When there are lots of busses available, more thyroid hormone will be on the busses and less will be available for use, or “free”. In this case, the T3 uptake will come back low, and you may experience symptoms of hypothyroidism as a result of too many busses (excess binding proteins).
On the flip side, when there aren’t many busses and available, more thyroid hormone will be hanging around “free” (single and ready to mingle!), so T3 uptake will be high. While in some individuals this may create symptoms of hyperthyroidism, it’s more likely that over time you will develop what’s known as thyroid receptor-site resistance. Basically your thyroid receptors get used to so much thyroid hormone hanging around and they become less sensitive to it. This can lead to symptoms of thyroid hypofunction.
Testosterone and estrogen can both impact thyroid-binding protein levels and, therefore, T3 uptake. This means that sex hormone imbalances, which are quite common, can directly affect your thyroid hormone levels!
Thyroid Antibodies: Anti-Thyroperoxidase (Anti-TPO) and Anti-Thyroglobulin
It’s estimated that up to 90% of hypothyroidism is autoimmune in nature, and these thyroid antibodies can be elevated YEARS before clinical disease is present, which is why I suggest every woman get these antibodies tested annually.
If autoimmunity to your thyroid gland is developing, you want to know BEFORE it starts creating problems for you so that you can work with someone to identify the root causes of your immune dysfunction and do what you can to prevent the destruction of your thyroid gland and the development of Hashimoto’s hypothyroidism.
And if you have hypothyroidism already, or suspect that you do, you want to know if there is autoimmunity happening because that requires taking a different approach to really address the issue (in the case of thyroid autoimmunity, the real problem isn’t your thyroid gland—it’s your immune system! And actually, it goes deeper than that because then the question is what’s triggering your immune system dysfunction?).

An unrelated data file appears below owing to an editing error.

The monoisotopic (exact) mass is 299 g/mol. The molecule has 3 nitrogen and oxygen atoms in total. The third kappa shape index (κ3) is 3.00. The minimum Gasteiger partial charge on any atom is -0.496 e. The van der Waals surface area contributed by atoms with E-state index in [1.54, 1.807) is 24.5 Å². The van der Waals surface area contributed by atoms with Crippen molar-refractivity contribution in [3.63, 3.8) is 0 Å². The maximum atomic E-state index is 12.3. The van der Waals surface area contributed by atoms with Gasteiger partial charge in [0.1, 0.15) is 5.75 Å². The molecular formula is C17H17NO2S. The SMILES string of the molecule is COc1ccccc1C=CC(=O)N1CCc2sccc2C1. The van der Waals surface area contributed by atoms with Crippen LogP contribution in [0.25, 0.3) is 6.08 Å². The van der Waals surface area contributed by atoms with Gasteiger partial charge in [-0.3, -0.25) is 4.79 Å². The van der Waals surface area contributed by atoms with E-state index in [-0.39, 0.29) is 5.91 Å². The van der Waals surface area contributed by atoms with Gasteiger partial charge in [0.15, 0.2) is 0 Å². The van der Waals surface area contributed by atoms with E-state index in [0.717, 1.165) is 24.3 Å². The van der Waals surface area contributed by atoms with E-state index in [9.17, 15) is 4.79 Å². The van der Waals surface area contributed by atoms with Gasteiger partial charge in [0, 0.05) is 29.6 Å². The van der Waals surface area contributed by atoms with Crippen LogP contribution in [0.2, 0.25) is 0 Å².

On A Budget? 6 Essential Labs to ID a Thyroid Problem
If you need to pare down that list, these are the six thyroid labs that I consider essential to evaluating the health of your thyroid:
- free T3
- free T4
- reverse T3 (rT3)
Remember, these labs are only a snapshot in time, so they don’t tell the whole story! And because each of these markers provides a different piece of the puzzle, they have to be interpreted together and within the context of your whole symptom picture if you want to really understand what’s happening with your thyroid gland. Ideally they should also be from the same blood draw.
And guess what? Even if all these results come back “normal”, that doesn’t mean there isn’t some thyroid dysfunction happening! The reference ranges that labs use are meant to identify disease, not health. Using functional lab ranges, which are narrower and based on optimal health, can provide valuable insight when it comes to understanding what’s going on in your body and why you’re experiencing symptoms.
But remember—blood sugar regulation, inflammation, nutritional status, adrenal function, sex hormone balance, and the health of your gut and liver can all impact how much thyroid hormone you’re making and your ability to use your thyroid hormones, which is why you can have normal lab results and still be dealing with hypothyroid symptoms. This is why it’s so important to work with a knowledgeable healthcare practitioner, particularly someone trained in naturopathic or functional medicine, who can help you correctly interpret these results in light of your medical history and complete health picture.
Take Charge of Your Health!
I hope you found this helpful! Thyroid health is a big topic, so stay tuned for more articles with valuable information that will empower you to regain control of your health!